Do you live on or near the coast? The odds are better than 50-50 that you do. In 2010, 52 percent of us lived in one of the nation's 673 coastal counties (excluding Alaska). It's no secret why so many of us choose to live in coastal regions. These are areas of great bounty and beauty. The downside? These areas are also prone to many natural hazards such as erosion, harmful algal blooms, big storms, flooding, tsunamis, and sea level rise.
Local and state governments are on the forefront of the effort to minimize the environmental, social, and economic havoc these hazards can wreak. And NOS is there to provide tools, information, and training to help these agencies keep communities safe and resilient.
Need help figuring out where to start? Try the Roadmap for Adapting to Coastal Risk for a participatory approach for assessing a community's vulnerability to hazards―and for incorporating relevant data and information about hazards and climate into ongoing local planning and decision-making.
What can we expect from the climate in the coming decade? In the next century? How about hundreds of years from now? Scientists at NOAA and agencies around the world are actively researching these questions, but one thing is clear. We are experiencing the effects of climate change today — particularly in coastal communities.
One of the National Ocean Service's key roles is to help coastal communities develop strategies to prepare. NOS experts are working directly with state decision makers and planners to share knowledge, talk about issues, and help identify climate change-related risks and vulnerabilities in their communities.
The Office for Coastal Management (OCM), for example, offers a customizable workshop to teach local and state shoreline planners about climate change, as well as the planning processes and actions that can help their communities better prepare for an uncertain future.
With the majority of us living in coastal states, one impact of climate change many of us should be concerned about is sea level rise. Scientists have determined that global sea level has been steadily rising since 1900 at a rate of 1.7 millimeters (.07 inches) per year. While this may not seem like a big change, even a small rise in water levels can have a big impact—from increased flooding to eroding shorelines and loss of wetlands.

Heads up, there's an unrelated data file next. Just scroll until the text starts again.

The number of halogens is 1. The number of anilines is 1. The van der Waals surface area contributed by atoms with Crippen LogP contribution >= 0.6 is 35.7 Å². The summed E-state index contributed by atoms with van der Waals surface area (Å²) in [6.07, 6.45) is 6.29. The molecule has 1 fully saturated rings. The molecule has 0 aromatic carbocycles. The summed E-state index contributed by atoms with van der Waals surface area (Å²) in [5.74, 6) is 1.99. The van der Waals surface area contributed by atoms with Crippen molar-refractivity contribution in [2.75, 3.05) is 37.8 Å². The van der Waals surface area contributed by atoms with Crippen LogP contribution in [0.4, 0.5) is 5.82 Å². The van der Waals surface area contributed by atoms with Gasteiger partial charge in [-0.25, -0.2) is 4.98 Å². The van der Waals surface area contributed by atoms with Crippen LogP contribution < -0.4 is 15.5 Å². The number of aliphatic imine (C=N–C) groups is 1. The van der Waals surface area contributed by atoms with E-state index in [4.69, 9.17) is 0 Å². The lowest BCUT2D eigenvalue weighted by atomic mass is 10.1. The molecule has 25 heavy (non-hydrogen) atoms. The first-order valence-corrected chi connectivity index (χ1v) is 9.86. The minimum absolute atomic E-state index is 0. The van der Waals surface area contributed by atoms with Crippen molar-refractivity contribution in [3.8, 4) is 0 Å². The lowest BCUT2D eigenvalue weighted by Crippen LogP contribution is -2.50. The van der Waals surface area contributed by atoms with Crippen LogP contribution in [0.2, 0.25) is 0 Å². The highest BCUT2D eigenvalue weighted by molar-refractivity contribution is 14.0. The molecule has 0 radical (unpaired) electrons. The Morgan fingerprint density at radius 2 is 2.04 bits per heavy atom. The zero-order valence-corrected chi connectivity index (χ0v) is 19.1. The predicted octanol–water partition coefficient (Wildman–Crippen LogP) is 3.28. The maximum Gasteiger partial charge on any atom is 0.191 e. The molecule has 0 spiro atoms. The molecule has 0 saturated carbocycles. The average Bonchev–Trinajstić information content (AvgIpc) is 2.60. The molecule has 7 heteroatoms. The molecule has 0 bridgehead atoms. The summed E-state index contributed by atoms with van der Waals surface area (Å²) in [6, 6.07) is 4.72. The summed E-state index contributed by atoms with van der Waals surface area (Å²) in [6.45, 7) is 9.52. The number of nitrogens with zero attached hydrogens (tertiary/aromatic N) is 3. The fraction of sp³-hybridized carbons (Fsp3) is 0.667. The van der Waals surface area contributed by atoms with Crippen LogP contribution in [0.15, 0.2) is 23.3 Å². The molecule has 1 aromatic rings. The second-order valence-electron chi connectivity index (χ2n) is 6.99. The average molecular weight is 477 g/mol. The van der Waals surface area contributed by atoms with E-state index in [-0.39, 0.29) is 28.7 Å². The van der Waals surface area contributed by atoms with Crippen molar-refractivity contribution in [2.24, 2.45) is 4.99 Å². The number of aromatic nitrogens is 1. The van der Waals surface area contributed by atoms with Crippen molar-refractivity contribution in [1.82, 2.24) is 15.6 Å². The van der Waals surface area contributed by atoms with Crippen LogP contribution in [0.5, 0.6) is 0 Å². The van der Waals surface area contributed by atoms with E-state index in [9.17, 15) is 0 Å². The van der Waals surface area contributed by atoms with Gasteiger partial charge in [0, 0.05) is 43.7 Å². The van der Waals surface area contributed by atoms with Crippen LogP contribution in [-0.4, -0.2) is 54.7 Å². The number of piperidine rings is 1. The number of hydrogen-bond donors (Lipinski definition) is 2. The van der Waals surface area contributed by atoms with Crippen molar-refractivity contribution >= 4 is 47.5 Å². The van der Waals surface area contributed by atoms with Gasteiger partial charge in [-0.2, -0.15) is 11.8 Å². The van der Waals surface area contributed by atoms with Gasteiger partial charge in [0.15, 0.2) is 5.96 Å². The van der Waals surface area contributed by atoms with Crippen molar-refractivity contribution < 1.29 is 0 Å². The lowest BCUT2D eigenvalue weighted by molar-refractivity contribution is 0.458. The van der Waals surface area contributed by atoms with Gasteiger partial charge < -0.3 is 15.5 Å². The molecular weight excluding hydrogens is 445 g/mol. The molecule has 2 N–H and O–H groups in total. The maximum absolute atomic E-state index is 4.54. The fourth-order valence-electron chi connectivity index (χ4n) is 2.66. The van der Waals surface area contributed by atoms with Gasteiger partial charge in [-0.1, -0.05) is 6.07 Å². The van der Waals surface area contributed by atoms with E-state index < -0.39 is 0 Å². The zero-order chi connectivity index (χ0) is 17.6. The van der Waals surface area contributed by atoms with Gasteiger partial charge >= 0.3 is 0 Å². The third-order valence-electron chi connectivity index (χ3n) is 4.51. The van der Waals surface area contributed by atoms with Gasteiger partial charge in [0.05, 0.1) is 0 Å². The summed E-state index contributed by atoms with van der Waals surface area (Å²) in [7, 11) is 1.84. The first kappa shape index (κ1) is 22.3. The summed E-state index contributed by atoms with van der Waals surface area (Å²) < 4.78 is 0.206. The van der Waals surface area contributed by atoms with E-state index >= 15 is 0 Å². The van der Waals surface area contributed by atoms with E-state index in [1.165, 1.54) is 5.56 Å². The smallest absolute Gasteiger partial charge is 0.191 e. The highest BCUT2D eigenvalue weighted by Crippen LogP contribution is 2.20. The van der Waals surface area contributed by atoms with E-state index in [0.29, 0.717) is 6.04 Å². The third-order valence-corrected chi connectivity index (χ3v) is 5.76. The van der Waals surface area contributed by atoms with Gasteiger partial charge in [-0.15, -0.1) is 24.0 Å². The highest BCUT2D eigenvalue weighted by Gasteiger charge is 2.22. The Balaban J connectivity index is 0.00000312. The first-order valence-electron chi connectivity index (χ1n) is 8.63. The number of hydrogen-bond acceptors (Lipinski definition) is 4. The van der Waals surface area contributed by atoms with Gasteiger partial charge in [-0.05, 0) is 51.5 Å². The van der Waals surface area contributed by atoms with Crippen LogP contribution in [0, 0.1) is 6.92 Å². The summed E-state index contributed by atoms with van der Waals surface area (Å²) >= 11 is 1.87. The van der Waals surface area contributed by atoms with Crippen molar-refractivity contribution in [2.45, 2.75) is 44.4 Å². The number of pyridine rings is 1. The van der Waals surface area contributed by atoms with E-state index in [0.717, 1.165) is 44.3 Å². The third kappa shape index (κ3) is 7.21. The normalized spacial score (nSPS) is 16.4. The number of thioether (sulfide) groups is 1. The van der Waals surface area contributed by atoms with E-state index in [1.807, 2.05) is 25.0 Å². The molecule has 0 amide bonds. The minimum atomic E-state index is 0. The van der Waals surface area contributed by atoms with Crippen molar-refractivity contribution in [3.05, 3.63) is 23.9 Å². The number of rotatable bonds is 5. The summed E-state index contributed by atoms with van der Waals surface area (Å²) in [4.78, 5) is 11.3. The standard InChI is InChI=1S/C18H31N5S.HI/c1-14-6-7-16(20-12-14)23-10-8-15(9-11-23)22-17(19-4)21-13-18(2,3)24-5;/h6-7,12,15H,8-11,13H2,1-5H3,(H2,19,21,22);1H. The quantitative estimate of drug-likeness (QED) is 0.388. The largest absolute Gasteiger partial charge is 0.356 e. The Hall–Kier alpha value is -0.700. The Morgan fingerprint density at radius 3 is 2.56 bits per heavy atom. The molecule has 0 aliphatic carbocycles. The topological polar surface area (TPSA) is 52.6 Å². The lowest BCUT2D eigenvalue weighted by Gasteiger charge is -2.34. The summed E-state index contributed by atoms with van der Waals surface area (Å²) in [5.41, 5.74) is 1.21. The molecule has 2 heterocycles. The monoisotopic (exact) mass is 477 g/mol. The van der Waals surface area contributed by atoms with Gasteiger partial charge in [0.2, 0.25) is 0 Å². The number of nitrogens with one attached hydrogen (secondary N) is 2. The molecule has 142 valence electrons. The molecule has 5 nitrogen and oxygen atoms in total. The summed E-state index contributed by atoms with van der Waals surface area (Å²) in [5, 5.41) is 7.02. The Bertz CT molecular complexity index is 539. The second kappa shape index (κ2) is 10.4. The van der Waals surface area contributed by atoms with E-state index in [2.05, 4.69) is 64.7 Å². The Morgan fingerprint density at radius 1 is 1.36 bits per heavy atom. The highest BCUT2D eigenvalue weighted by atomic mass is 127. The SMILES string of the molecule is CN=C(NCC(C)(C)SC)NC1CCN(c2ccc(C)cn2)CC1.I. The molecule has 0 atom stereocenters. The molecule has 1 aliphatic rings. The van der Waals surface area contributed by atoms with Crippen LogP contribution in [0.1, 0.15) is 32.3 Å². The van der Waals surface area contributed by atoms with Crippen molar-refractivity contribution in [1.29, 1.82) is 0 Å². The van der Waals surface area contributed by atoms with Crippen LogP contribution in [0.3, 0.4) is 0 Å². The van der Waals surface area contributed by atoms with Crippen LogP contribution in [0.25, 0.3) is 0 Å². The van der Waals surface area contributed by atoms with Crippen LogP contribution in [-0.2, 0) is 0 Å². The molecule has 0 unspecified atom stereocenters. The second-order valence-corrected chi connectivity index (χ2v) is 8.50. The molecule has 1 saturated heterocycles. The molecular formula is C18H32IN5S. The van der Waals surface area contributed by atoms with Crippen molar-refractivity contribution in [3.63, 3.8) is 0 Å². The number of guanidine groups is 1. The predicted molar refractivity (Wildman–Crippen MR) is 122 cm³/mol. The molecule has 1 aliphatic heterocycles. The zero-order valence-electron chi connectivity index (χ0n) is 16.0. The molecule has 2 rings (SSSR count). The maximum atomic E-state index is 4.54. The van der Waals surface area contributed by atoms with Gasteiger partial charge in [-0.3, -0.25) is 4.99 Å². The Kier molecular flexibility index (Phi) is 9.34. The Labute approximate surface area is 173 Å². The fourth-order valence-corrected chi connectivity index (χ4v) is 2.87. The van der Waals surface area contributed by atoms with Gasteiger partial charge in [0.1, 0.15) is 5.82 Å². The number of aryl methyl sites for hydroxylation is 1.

How do scientists keep track of these changes in sea level in the U.S.? NOAA's Center for Operational Oceanographic Products and Services (CO-OPS) maintains a National Water Level Observation Network of 200 stations around the country. Monitoring the rate of sea level rise is an important component to helping us adapt to this change.
NOS is also measuring and helping people understand the magnitude of sea level rise on a local scale. CO-OPS provides a service called Sea Levels Online that serves up local rates of sea level rise for all U.S. coasts to help coastal decision makers understand and quantify risks. NOAA's Coastal Services Center also provides the Sea Level Rise and Coastal Flooding Impacts Viewer, which allows communities to visualize the potential impacts of sea level rise. After all, we can't plan for something if we don't know what to expect!
The high winds, flooding, and erosion associated with coastal storms such as hurricanes and nor'easters pummel coastal communities every year. And scientists estimate that the frequency and intensity of these storms is only going to increase. That's kind of scary.
NOS is helping communities get ready for these storms so they will incur less damage and bounce back more quickly in the aftermath. For example, the Office for Coastal Management leads the Coastal Storms Program. This program brings together local, state, and federal organizations to deliver the specific tools, training, data, and other products to reduce the loss of life and other impacts from storms on communities and the environment.
The Center also offers a website called Historical Hurricanes Tracks, a resource that allows users to pinpoint historical hurricane information at specific geographic locations. With this tool, users can learn about the size and frequency of events that have occurred in their area of interest, coastal population growth over the past century, and hurricane-related damage estimates. Learning about past hurricane activity can help us prepare for the future.
In addition, the Center for Operational Oceanographic Products and Services issues a real-time Storm Quicklook during coastal storm events to provide emergency managers and the public with an integrated display of water level and meteorological conditions in a location impacted by a hurricane. Post-storm reports are also available, which summarize the extreme water level conditions associated with the storm.
While it might be nice to have a house that is close to the ocean, there is such a thing as being too close. Erosion—caused by storms, flooding, sea level rise, or the alteration of the shoreline—can cause beaches and coastal bluffs to wear away. And that can be bad news for our homes and infrastructure. How bad? Today, erosion is responsible for around $500 million in coastal property loss each year.